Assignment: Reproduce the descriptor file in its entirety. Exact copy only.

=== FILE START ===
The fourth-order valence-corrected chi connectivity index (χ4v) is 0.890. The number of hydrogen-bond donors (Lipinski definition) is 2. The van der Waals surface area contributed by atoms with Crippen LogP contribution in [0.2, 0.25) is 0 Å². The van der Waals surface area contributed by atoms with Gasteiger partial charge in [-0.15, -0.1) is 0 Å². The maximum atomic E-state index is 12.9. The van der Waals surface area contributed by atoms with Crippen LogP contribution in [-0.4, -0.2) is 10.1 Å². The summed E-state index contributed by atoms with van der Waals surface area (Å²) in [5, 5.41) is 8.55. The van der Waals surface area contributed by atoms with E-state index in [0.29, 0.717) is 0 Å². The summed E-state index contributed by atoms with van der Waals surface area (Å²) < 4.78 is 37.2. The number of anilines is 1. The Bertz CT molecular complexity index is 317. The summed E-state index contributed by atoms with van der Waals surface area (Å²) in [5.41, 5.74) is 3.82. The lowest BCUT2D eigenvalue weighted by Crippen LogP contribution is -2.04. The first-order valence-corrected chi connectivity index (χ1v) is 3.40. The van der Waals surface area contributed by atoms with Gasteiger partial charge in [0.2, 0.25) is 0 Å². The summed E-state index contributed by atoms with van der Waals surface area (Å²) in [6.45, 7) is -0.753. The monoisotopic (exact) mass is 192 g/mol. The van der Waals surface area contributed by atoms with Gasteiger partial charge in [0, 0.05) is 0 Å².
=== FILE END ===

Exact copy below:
The fourth-order valence-corrected chi connectivity index (χ4v) is 0.890. The number of hydrogen-bond donors (Lipinski definition) is 2. The van der Waals surface area contributed by atoms with Crippen LogP contribution in [0.2, 0.25) is 0 Å². The van der Waals surface area contributed by atoms with Gasteiger partial charge in [-0.15, -0.1) is 0 Å². The maximum atomic E-state index is 12.9. The van der Waals surface area contributed by atoms with Crippen LogP contribution in [-0.4, -0.2) is 10.1 Å². The summed E-state index contributed by atoms with van der Waals surface area (Å²) in [5, 5.41) is 8.55. The van der Waals surface area contributed by atoms with E-state index in [0.29, 0.717) is 0 Å². The summed E-state index contributed by atoms with van der Waals surface area (Å²) < 4.78 is 37.2. The number of anilines is 1. The Bertz CT molecular complexity index is 317. The summed E-state index contributed by atoms with van der Waals surface area (Å²) in [5.41, 5.74) is 3.82. The lowest BCUT2D eigenvalue weighted by Crippen LogP contribution is -2.04. The first-order valence-corrected chi connectivity index (χ1v) is 3.40. The van der Waals surface area contributed by atoms with Gasteiger partial charge in [0.2, 0.25) is 0 Å². The summed E-state index contributed by atoms with van der Waals surface area (Å²) in [6.45, 7) is -0.753. The monoisotopic (exact) mass is 192 g/mol. The van der Waals surface area contributed by atoms with Gasteiger partial charge in [0, 0.05) is 0 Å².